GEORGE HEADLEY

Jamaica and West Indies. Born: 30 May 1909. Died: 30 November 1983. Test record: 22 matches, 2,190 runs, average 60.83, 10 centuries.

George Headley was the dominant batsman in an era of development in West Indian cricket. Such was his mastery, he was dubbed the Black Bradman. Though his style was more flamboyant, his defence, concentration and humility matched the Australian's. At the age of 18, he scored 71 and 211 in two matches for Jamaica against the Hon Lionel Tennyson's side and his 176 paved the way for West Indies' first victory over England two years later. Ever-present for 10 years before the Second World War, he became, in the first post-war Test, the first black player to lead the West Indies and, when recalled at the age of 44 for the First Test of the 1953-54 series in Kingston, the oldest West Indian Test cricketer.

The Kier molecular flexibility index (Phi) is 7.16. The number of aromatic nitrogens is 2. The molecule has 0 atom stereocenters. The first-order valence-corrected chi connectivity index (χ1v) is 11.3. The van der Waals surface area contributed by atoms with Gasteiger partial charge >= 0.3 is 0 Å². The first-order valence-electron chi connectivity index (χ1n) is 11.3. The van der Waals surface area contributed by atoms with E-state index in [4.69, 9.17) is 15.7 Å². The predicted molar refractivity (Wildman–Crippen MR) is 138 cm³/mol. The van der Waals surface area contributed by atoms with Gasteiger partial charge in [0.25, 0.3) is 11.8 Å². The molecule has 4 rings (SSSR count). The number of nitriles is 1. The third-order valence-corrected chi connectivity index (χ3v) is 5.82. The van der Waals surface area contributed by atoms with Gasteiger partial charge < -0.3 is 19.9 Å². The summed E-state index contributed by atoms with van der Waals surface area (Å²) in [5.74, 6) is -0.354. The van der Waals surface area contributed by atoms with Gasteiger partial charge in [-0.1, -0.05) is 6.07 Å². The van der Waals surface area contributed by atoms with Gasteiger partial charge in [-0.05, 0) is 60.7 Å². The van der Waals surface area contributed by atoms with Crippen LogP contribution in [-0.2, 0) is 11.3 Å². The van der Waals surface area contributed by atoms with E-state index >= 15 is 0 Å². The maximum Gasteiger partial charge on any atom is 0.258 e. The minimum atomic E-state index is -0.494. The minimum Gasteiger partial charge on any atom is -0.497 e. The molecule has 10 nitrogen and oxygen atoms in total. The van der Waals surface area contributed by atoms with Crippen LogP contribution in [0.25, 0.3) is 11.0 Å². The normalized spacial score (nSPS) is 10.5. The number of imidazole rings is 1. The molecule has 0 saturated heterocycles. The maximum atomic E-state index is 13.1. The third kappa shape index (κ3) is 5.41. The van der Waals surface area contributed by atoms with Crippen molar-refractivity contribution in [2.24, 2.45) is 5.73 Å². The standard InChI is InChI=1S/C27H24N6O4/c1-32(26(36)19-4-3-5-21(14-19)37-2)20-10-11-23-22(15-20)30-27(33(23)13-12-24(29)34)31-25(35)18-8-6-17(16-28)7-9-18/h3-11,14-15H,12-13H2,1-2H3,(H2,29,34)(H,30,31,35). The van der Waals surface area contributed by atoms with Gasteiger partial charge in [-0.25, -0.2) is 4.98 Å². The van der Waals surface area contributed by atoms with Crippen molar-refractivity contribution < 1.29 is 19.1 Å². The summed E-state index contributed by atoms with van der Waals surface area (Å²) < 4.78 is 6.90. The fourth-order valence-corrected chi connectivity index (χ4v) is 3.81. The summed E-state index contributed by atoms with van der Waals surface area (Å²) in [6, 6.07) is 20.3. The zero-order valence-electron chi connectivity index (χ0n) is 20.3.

RON HEADLEY

Jamaica, Worcestershire, Derbyshire and West Indies. Born: 29 June 1939. Test record: two matches, 62 runs, average 15.20.

A mere two Tests, as a replacement on the injury-hit 1973 tour, was not adequate reflection of the little left-hander's ability. In his prime, the West Indies had a wealth of batting and Ron Headley could not force his way in, despite scoring 32 first-class centuries and more than 21,000 runs in his first-class career, the majority for Worcestershire. As extrovert as his father was quiet, Ron was brought up from the age of 11 on the slower pitches in England, combining a front-foot style with a natural Caribbean flourish. He was a particularly adept one- day player and, like his father, had a shrewd cricket brain, which was underused by Worcestershire.